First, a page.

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End the Nonsense: B2B Marketers Need to Measure What Matters

End the Nonsense: B2B Marketers Need to Measure What Matters

By Jason Burby, President/Americas, POSSIBLE (unit of WPP)

Have you ever heard a major brand cite a successful campaign that yielded only 1,300 downloads? We’re far more used to hearing about millions of page views, hundreds of thousands of followers, and zillions of impressions. 1,300 is spare change these days.

Or maybe not. My colleague Shane Atchison and I take a dim view of views for views’ sake, and instead, contend that we should all measure what really matters. 1,300 quality connections to potential B2B partners beats 70 million generic impressions any day.

That’s why we first advocate setting goals, both for your company as a whole and for every effort you undertake. You should then select metrics that support those goals and ladder up to success. Those metrics can be gaudy or humble on the surface—it doesn’t matter so long as they indicate a real impact. Finally you undertake activities to reach your goals

To see how this can work, let’s look at two B2B campaigns that had minimal reach -- but major results:

A few years ago GE’s energy and healthcare divisions were doing great work but felt they weren’t connecting to the larger scientific community. This mattered, because if they could impress people with their thought leadership and generate conversations around their challenges, others might join in and suggest solutions. Some might even become employees. In other words, GE needed to engage a small but influential audience of likeminded people.

To do so, it launched a highly targeted LinkedIn campaign. Using InMail and sponsored content, it sought out people who had specific job titles related to research the company was doing. In the end, only 1,300 of them responded, but many joined the conversation and helped GE build up its communities on LinkedIn. 1,300 may be a small raw number, but it represented a coveted audience that could have a big impact over time.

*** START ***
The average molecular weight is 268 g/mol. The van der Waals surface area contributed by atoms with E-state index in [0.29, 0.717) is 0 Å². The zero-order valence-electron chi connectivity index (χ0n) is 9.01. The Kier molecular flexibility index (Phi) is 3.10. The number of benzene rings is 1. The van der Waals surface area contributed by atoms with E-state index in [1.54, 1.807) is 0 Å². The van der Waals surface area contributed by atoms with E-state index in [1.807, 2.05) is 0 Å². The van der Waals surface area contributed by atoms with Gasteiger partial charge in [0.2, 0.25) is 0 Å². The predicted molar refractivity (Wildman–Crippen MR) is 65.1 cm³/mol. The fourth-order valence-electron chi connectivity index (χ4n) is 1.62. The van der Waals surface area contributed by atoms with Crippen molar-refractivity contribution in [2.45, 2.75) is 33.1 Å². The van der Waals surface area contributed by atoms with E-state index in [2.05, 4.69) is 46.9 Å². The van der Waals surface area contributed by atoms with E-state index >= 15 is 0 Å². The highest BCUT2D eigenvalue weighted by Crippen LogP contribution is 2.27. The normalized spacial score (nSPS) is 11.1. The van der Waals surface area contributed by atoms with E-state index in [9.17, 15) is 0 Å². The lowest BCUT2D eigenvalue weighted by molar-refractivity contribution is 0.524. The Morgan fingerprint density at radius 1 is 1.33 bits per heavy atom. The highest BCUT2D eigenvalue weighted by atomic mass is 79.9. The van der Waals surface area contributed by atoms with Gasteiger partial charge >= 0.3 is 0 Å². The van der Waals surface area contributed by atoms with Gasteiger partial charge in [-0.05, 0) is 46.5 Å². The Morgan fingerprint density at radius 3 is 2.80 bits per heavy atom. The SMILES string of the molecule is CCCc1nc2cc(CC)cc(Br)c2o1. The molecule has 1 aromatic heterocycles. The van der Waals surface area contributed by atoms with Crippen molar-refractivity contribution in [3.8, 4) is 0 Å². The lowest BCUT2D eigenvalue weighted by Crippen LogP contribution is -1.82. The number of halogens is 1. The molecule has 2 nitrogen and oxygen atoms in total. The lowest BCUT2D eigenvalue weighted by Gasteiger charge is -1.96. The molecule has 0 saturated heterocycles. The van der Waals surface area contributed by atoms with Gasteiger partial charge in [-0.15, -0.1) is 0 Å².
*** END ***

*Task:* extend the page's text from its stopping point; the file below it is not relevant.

A similar example comes from Adobe. Obviously, the company has a great creative brand, but in 2013 it wanted to increase awareness and understanding of its world class marketing and data solutions. But not everyone buys such solutions. The audience that really mattered was small: marketing decision makers. So Adobe used LinkedIn to target select job titles with sponsored content ranging from amusing videos to serious thought-leadership pieces.

Did it work? It seems so. After engaging with the campaign, people were 50% more likely to see Adobe as a leader in the field; and 79% more likely to say that the company could help them optimize their marketing spend. Not bad considering the audience.

This isn’t to say, of course, that all B2B marketers should look at LinkedIn—or think small. Instead, you should establish a clear goal for any effort you do, and pursue tactics that actually support it. When it comes to marketing, size doesn’t always matter. If something works, that can be enough.

Jason Burby is President/Americas of POSSIBLE, a global digital marketing agency and unit of WPP, and coauthor with CEO Shane Atchison of DOES IT WORK? 10 Principles for Delivering True Business Value in Digital Marketing (McGraw-Hill; May 1, 2015), offering new measures of accountability and effectiveness.

 

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